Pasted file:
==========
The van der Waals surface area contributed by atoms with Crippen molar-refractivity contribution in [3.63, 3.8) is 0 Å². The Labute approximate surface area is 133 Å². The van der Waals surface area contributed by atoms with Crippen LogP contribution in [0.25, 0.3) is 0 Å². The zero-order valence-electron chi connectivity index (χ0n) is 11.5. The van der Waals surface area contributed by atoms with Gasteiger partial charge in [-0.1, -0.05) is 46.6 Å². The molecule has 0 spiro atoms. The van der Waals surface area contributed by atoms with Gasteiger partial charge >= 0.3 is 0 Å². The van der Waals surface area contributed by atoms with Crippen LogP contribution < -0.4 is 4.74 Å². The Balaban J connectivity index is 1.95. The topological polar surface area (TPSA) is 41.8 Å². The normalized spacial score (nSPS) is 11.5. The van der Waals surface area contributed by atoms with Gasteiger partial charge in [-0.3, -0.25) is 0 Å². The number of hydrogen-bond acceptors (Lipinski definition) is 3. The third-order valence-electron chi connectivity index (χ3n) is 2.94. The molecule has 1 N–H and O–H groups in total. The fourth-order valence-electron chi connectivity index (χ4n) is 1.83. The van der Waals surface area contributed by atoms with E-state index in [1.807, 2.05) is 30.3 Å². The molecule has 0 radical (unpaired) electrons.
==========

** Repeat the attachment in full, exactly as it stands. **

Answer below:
The van der Waals surface area contributed by atoms with Crippen molar-refractivity contribution in [3.63, 3.8) is 0 Å². The Labute approximate surface area is 133 Å². The van der Waals surface area contributed by atoms with Crippen LogP contribution in [0.25, 0.3) is 0 Å². The zero-order valence-electron chi connectivity index (χ0n) is 11.5. The van der Waals surface area contributed by atoms with Gasteiger partial charge in [-0.1, -0.05) is 46.6 Å². The molecule has 0 spiro atoms. The van der Waals surface area contributed by atoms with Gasteiger partial charge >= 0.3 is 0 Å². The van der Waals surface area contributed by atoms with Crippen LogP contribution < -0.4 is 4.74 Å². The Balaban J connectivity index is 1.95. The topological polar surface area (TPSA) is 41.8 Å². The normalized spacial score (nSPS) is 11.5. The van der Waals surface area contributed by atoms with Gasteiger partial charge in [-0.3, -0.25) is 0 Å². The number of hydrogen-bond acceptors (Lipinski definition) is 3. The third-order valence-electron chi connectivity index (χ3n) is 2.94. The molecule has 1 N–H and O–H groups in total. The fourth-order valence-electron chi connectivity index (χ4n) is 1.83. The van der Waals surface area contributed by atoms with E-state index in [1.807, 2.05) is 30.3 Å². The molecule has 0 radical (unpaired) electrons.